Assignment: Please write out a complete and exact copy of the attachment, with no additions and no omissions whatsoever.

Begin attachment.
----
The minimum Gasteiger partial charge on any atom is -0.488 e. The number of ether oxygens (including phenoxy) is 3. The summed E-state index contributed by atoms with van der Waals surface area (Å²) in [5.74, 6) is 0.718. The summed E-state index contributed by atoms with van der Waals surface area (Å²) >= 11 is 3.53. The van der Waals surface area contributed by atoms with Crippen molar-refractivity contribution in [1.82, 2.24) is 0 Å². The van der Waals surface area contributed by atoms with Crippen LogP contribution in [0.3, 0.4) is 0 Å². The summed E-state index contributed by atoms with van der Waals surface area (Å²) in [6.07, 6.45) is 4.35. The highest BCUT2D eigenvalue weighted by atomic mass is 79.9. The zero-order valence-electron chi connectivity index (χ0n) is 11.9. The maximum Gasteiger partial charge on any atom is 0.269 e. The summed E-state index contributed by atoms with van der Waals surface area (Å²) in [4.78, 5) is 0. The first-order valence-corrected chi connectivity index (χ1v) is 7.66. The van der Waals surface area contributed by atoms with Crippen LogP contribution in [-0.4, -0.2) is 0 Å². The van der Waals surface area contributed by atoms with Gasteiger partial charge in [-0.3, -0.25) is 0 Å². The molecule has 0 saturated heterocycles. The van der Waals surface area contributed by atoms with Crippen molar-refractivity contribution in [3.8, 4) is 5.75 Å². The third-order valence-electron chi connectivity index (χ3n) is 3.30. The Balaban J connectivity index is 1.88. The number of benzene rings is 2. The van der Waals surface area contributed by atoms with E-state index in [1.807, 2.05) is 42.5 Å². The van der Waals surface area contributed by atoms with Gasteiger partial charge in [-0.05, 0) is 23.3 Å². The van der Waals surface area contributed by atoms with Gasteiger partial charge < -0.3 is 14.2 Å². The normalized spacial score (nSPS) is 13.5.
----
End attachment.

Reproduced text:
The minimum Gasteiger partial charge on any atom is -0.488 e. The number of ether oxygens (including phenoxy) is 3. The summed E-state index contributed by atoms with van der Waals surface area (Å²) in [5.74, 6) is 0.718. The summed E-state index contributed by atoms with van der Waals surface area (Å²) >= 11 is 3.53. The van der Waals surface area contributed by atoms with Crippen molar-refractivity contribution in [1.82, 2.24) is 0 Å². The van der Waals surface area contributed by atoms with Crippen LogP contribution in [0.3, 0.4) is 0 Å². The summed E-state index contributed by atoms with van der Waals surface area (Å²) in [6.07, 6.45) is 4.35. The highest BCUT2D eigenvalue weighted by atomic mass is 79.9. The zero-order valence-electron chi connectivity index (χ0n) is 11.9. The maximum Gasteiger partial charge on any atom is 0.269 e. The summed E-state index contributed by atoms with van der Waals surface area (Å²) in [4.78, 5) is 0. The first-order valence-corrected chi connectivity index (χ1v) is 7.66. The van der Waals surface area contributed by atoms with Crippen LogP contribution in [-0.4, -0.2) is 0 Å². The van der Waals surface area contributed by atoms with Gasteiger partial charge in [-0.3, -0.25) is 0 Å². The molecule has 0 saturated heterocycles. The van der Waals surface area contributed by atoms with Crippen molar-refractivity contribution in [3.8, 4) is 5.75 Å². The third-order valence-electron chi connectivity index (χ3n) is 3.30. The Balaban J connectivity index is 1.88. The number of benzene rings is 2. The van der Waals surface area contributed by atoms with E-state index in [1.807, 2.05) is 42.5 Å². The van der Waals surface area contributed by atoms with Gasteiger partial charge in [-0.05, 0) is 23.3 Å². The van der Waals surface area contributed by atoms with Gasteiger partial charge < -0.3 is 14.2 Å². The normalized spacial score (nSPS) is 13.5.